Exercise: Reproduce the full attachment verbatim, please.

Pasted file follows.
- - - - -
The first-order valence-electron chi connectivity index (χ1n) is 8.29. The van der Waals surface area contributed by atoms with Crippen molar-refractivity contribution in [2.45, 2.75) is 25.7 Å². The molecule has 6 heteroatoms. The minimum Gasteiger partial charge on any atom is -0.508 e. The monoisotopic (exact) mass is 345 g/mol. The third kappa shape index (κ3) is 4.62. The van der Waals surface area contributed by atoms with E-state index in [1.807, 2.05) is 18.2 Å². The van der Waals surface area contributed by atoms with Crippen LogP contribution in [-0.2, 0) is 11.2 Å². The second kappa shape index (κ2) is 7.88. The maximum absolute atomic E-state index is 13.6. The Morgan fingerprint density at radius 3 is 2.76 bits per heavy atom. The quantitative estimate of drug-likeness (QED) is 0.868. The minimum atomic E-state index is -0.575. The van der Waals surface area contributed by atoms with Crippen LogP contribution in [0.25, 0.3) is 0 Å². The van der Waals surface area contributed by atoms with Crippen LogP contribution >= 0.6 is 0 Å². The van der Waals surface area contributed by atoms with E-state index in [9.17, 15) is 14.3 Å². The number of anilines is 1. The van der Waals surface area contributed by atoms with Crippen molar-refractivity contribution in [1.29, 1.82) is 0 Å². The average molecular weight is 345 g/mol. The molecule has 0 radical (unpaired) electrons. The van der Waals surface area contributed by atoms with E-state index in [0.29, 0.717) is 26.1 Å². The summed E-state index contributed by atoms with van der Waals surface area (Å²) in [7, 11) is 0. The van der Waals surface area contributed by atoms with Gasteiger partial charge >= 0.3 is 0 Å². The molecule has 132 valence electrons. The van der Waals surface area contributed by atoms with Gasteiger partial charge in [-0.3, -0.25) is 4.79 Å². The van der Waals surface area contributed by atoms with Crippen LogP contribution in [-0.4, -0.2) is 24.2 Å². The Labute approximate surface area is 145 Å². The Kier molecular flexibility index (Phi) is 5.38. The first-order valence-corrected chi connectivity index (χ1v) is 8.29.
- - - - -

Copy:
The first-order valence-electron chi connectivity index (χ1n) is 8.29. The van der Waals surface area contributed by atoms with Crippen molar-refractivity contribution in [2.45, 2.75) is 25.7 Å². The molecule has 6 heteroatoms. The minimum Gasteiger partial charge on any atom is -0.508 e. The monoisotopic (exact) mass is 345 g/mol. The third kappa shape index (κ3) is 4.62. The van der Waals surface area contributed by atoms with E-state index in [1.807, 2.05) is 18.2 Å². The van der Waals surface area contributed by atoms with Crippen LogP contribution in [-0.2, 0) is 11.2 Å². The second kappa shape index (κ2) is 7.88. The maximum absolute atomic E-state index is 13.6. The Morgan fingerprint density at radius 3 is 2.76 bits per heavy atom. The quantitative estimate of drug-likeness (QED) is 0.868. The minimum atomic E-state index is -0.575. The van der Waals surface area contributed by atoms with Crippen LogP contribution in [0.25, 0.3) is 0 Å². The van der Waals surface area contributed by atoms with Crippen LogP contribution >= 0.6 is 0 Å². The van der Waals surface area contributed by atoms with E-state index in [9.17, 15) is 14.3 Å². The number of anilines is 1. The van der Waals surface area contributed by atoms with Crippen molar-refractivity contribution in [1.29, 1.82) is 0 Å². The average molecular weight is 345 g/mol. The molecule has 0 radical (unpaired) electrons. The van der Waals surface area contributed by atoms with E-state index in [0.29, 0.717) is 26.1 Å². The summed E-state index contributed by atoms with van der Waals surface area (Å²) in [7, 11) is 0. The van der Waals surface area contributed by atoms with Gasteiger partial charge >= 0.3 is 0 Å². The molecule has 132 valence electrons. The van der Waals surface area contributed by atoms with Gasteiger partial charge in [-0.3, -0.25) is 4.79 Å². The van der Waals surface area contributed by atoms with Crippen LogP contribution in [-0.4, -0.2) is 24.2 Å². The Labute approximate surface area is 145 Å². The Kier molecular flexibility index (Phi) is 5.38. The first-order valence-corrected chi connectivity index (χ1v) is 8.29.